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03 August, 2017

Bride-to-be, 21, died in agony from a perforated stomach ulcer six days after doctors said she had a bug and refused her a CT scan





A bride-to-be died after doctors refused her a crucial CT scan despite her being found screaming in pain on a hospital floor.
Care worker Tessa Harker, 21, was making plans to tie the knot with fiance Rob Powley but suffered a perforated stomach ulcer in March last year.
An inquest heard she was first sent home from the Cumberland Infirmary in Carlisle after being told her pain was merely a stomach bug.
Later, while in a hospital cubicle she was found screaming in pain on the floor - yet still her family's calls for a CT scan were denied.
By the time the deadly 7cm hole was detected, her ulcer had burst. She underwent surgery but died the next morning - six days after her first A&E visit.
Dr Julian Thompson, an anaesthetics consultant at North Bristol NHS Trust, said had she had her scan earlier the ulcer may have been found.
Now Cumbrian Coroner Dr Nicholas Shaw has recorded a verdict of 'death by natural causes' but crucially added 'exacerbated by delays in treatment'.
He said: 'I feel that more should have been done to establish a diagnosis.
'I am of the opinion that had Tessa been involved in an attempt to find a firm diagnosis then she would have had a better chance of coming through this than she did.
'I personally feel a more vigorous investigation should have been undertaken.'
After the inquest in Cockermouth, North Cumbria University Hospitals NHS Trust said lessons had since been learned from the tragedy.
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Their damning internal review found clear warning signs that Miss Harker's condition was deteriorating were missed.
After the inquest, trust chief executive Stephen Eames said: 'I wish to extend my sincere apologies and deepest sympathy to the family of Tessa Harker..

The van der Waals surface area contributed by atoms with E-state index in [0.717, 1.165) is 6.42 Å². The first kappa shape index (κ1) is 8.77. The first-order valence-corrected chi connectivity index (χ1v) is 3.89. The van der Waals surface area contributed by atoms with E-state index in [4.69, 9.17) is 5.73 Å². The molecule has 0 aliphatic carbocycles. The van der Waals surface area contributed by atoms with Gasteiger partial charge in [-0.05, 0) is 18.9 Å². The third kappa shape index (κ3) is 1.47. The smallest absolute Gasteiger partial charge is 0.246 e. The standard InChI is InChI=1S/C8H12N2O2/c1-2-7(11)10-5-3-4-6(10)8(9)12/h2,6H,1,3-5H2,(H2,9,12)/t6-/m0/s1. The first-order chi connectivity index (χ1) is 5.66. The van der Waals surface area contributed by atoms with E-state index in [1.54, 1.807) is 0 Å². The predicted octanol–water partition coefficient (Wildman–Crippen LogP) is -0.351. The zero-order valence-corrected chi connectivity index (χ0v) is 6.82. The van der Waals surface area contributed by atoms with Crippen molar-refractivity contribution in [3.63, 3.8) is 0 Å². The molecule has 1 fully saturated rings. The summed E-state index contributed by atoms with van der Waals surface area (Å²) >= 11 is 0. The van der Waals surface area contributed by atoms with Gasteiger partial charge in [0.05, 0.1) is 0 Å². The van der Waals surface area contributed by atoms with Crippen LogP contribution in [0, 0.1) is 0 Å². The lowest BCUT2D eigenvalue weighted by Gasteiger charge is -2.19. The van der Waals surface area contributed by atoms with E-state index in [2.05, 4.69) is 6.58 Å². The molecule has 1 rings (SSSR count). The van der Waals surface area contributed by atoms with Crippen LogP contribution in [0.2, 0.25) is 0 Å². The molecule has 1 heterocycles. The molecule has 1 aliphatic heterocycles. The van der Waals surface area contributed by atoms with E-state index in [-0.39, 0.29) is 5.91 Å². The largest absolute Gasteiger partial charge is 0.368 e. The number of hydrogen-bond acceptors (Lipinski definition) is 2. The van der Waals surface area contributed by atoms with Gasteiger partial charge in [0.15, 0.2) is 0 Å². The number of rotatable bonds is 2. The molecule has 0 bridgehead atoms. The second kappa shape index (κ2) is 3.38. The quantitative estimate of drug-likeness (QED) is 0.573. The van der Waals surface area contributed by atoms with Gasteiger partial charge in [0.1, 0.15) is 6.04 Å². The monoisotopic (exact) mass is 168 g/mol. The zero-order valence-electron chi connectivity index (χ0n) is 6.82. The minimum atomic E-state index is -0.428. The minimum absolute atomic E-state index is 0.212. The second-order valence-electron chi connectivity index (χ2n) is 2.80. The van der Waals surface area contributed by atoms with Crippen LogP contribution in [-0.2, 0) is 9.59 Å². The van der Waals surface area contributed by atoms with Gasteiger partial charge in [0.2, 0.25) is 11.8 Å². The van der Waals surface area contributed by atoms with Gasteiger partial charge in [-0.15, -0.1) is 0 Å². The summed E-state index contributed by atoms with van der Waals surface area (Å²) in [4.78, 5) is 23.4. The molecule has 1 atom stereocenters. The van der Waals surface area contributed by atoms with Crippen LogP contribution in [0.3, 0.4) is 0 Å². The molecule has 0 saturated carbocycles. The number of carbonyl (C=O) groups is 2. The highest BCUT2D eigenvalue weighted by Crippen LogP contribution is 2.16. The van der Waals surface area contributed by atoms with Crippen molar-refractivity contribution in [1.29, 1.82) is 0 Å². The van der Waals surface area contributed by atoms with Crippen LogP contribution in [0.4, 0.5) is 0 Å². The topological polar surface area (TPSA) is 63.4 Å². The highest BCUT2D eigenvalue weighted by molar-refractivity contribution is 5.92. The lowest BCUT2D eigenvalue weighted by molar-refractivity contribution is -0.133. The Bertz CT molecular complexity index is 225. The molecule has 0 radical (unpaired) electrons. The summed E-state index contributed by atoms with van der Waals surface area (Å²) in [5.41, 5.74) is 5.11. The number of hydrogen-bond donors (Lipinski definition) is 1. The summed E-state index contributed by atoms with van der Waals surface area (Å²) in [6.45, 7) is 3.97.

'It has been recognised that the care provided to Tessa fell short of what we would expect.
'Lessons have been learned and a number of actions have been put in place that we believe will further improve patient safety.'
Her fiance, Mr Powley, told the inquest how she spent her final few days in agony, having initially been told it was a bug and sent home from hospital twice.
He said that they repeatedly asked for tests to find out what was wrong, but were accused of overreacting by hospital staff.
The care home worker, who lived with her fiance, died at the city hospital on March 6th last year, six days after she first took ill.
Mr Powley said she occasionally suffered from stomach pains but had previously battled with eating disorders and they thought it was linked to that.
But she first fell seriously ill on Wednesday, March 1 2016, when she was sent home from work with stomach pains.
Mr Powley said she was seen by both A&E and Cumbria Health on Call (CHOC) staff at the infirmary later that day.
She was told it could be a bug and sent home. However, he said she later started vomiting and was up all night with the pain.
The next day they called her local GP, in her home town of Wigton, Cumbria, who agreed it could be a bug, but admitted her to hospital for tests and monitoring.